Photo by: Bloomberg
July 22, 2014
For Creamer Media in Johannesburg, I'm Motshabi Hoaeane.
The Department of Planning, Monitoring and Evaluation is expected to focus strongly on NDP implementation through its strategic framework.
Rooibos is protected in the EU trade pact.
And, emaciated children in South Sudan point to a looming famine.
The newly proclaimed Department of Planning, Monitoring and Evaluation’s most important priority over the next five years will be to coordinate and monitor the implementation of the National Development Plan (or NDP), said Minister in the Presidency for Planning, Monitoring and Evaluation Jeff Radebe.
Delivering his 2014/15 Budget Vote in Parliament, Radede said the key instrument that would be used to do this was the 2014 to 2019 Medium-Term Strategic Framework (or MTSF). The MTSF identified the important actions required to implement the aspects of the NDP for which government was responsible over the next five years.
The 2014 to 2019 MTSF was much more detailed than the previous MTSFs and incorporated the outcomes-based planning methodology developed during the previous administration.
Rooibos tea has secured geographic indicator status in the long-awaited economic partnership agreement between southern African nations and the European Union, said Trade and Industry Minister Rob Davies.
"It will be the rooibos tea manufacturers of South Africa which would have ownership of that particular name and that term will be applicable only to products that come from and are approved by the country," he said.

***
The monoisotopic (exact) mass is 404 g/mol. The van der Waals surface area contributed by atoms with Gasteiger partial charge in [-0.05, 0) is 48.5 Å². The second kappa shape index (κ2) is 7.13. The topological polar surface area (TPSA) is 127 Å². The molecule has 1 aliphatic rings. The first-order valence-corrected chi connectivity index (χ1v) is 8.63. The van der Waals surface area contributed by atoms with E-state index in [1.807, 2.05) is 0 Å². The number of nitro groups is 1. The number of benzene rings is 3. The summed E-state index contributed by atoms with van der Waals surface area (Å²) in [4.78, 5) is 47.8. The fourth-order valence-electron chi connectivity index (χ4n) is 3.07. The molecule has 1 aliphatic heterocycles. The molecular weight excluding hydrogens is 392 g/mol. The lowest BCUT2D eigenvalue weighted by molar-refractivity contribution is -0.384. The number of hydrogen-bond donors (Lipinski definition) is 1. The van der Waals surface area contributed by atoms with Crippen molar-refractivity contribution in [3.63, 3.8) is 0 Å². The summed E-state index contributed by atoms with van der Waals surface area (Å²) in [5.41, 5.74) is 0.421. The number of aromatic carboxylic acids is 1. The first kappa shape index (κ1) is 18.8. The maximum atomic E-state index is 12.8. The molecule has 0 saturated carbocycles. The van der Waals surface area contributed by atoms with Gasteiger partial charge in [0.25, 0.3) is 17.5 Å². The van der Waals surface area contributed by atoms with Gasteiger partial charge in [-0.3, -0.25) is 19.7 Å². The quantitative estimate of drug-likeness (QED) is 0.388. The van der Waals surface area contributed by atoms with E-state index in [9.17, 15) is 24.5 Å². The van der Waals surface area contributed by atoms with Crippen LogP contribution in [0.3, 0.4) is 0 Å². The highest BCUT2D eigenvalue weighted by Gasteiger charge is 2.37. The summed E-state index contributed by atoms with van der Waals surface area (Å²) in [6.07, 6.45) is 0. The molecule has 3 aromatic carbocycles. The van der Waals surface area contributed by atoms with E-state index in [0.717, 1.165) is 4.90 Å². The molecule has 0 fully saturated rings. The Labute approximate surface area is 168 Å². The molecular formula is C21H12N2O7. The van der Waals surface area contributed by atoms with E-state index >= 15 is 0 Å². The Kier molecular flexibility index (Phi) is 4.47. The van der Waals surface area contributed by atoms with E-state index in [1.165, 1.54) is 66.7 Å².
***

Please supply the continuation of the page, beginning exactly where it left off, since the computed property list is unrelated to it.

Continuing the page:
Davies termed the designation significant, given the widespread popularity Rooibos had acquired in Europe in recent years. This comes after the South African Rooibos Council hurriedly managed to stop an attempt by a French company last year to trademark the name, fearing that it could secure exclusive use.
The same trademark protection given to rooibos would also apply to honeybush, another tea grown exclusively in the Cape region, and Karoo lamb – meaning that only products produced in those areas can be marketed under those trade names.
A surge in the number of emaciated children arriving at a feeding centre in Leer, a muddy rebel-held town in South Sudan's oil-rich Unity State, is fuelling fears that the world's newest nation is on the brink of famine.
Food stocks are running low across conflict-ravaged northern regions of the country, aid workers say. The onset of the rainy season has also dashed hopes that South Sudan's displaced subsistence farmers would plant enough crops to feed themselves.
The country is the size of France but has hardly any paved roads and the United Nations and humanitarian agencies are struggling to provide aid to remote regions. Even plane deliveries are dwindling as rain soddens dirt roads that act as air strips.
Aid agencies say South Sudan, which gained independence from Sudan in 2011 after decades of conflict, could be headed for the worst famine since the 1984 Ethiopian famine.
Also making headlines:
Gauteng MEC of Infrastructure Development Nandi Mayathula-Khoza is optimistic that the Brics, development bank could be leveraged to roll-out infrastructure projects across the continent.
Wage talks between South African metal and engineering employers and the sector's main union will resume today in an effort to end a strike that is sapping Africa's most advanced economy.
And, a Boko Haram attack causes over 15 000 people to flee area around the northeast Nigerian town of Damboa after a spate of lethal assaults.
Also on Polity:
Be sure to read the report by Health Poverty Action on how development aid to Africa serves as a mere smokescreen to cover up illicit financial flows, unfair trade policies and costs of adapting to climate change that drain the continent of its resources.
Also, watch creative parenting expert Nikki Bush discuss child and parent development issues for the Internet generation.
Follow us on Twitter (@PolityZA) for updates on breaking news
That’s a roundup of news making headlines today.